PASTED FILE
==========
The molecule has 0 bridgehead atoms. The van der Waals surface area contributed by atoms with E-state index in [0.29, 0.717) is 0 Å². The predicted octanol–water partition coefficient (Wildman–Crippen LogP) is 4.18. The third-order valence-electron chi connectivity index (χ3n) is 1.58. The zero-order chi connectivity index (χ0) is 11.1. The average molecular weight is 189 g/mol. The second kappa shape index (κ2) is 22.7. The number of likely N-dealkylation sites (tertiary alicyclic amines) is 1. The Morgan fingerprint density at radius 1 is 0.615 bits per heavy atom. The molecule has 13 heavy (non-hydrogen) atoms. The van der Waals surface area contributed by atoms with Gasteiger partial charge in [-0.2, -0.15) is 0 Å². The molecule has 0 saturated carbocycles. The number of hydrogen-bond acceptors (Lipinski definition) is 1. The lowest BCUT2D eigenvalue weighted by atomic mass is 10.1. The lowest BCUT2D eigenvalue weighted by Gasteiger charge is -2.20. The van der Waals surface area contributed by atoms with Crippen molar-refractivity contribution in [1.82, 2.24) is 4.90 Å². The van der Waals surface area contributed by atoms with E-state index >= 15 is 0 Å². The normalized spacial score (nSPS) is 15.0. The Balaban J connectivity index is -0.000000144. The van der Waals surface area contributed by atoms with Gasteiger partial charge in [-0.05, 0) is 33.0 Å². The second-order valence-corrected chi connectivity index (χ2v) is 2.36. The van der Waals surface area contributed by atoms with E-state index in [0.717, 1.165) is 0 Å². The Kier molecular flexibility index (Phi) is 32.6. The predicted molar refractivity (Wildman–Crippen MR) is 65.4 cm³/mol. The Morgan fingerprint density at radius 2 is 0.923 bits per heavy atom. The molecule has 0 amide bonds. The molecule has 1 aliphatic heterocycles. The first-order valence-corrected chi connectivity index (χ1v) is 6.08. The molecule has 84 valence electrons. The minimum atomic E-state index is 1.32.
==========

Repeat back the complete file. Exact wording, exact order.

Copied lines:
The molecule has 0 bridgehead atoms. The van der Waals surface area contributed by atoms with E-state index in [0.29, 0.717) is 0 Å². The predicted octanol–water partition coefficient (Wildman–Crippen LogP) is 4.18. The third-order valence-electron chi connectivity index (χ3n) is 1.58. The zero-order chi connectivity index (χ0) is 11.1. The average molecular weight is 189 g/mol. The second kappa shape index (κ2) is 22.7. The number of likely N-dealkylation sites (tertiary alicyclic amines) is 1. The Morgan fingerprint density at radius 1 is 0.615 bits per heavy atom. The molecule has 13 heavy (non-hydrogen) atoms. The van der Waals surface area contributed by atoms with Gasteiger partial charge in [-0.2, -0.15) is 0 Å². The molecule has 0 saturated carbocycles. The number of hydrogen-bond acceptors (Lipinski definition) is 1. The lowest BCUT2D eigenvalue weighted by atomic mass is 10.1. The lowest BCUT2D eigenvalue weighted by Gasteiger charge is -2.20. The van der Waals surface area contributed by atoms with Crippen molar-refractivity contribution in [1.82, 2.24) is 4.90 Å². The van der Waals surface area contributed by atoms with E-state index >= 15 is 0 Å². The normalized spacial score (nSPS) is 15.0. The Balaban J connectivity index is -0.000000144. The van der Waals surface area contributed by atoms with Gasteiger partial charge in [-0.05, 0) is 33.0 Å². The second-order valence-corrected chi connectivity index (χ2v) is 2.36. The van der Waals surface area contributed by atoms with E-state index in [0.717, 1.165) is 0 Å². The Kier molecular flexibility index (Phi) is 32.6. The predicted molar refractivity (Wildman–Crippen MR) is 65.4 cm³/mol. The Morgan fingerprint density at radius 2 is 0.923 bits per heavy atom. The molecule has 0 amide bonds. The molecule has 1 aliphatic heterocycles. The first-order valence-corrected chi connectivity index (χ1v) is 6.08. The molecule has 84 valence electrons. The minimum atomic E-state index is 1.32.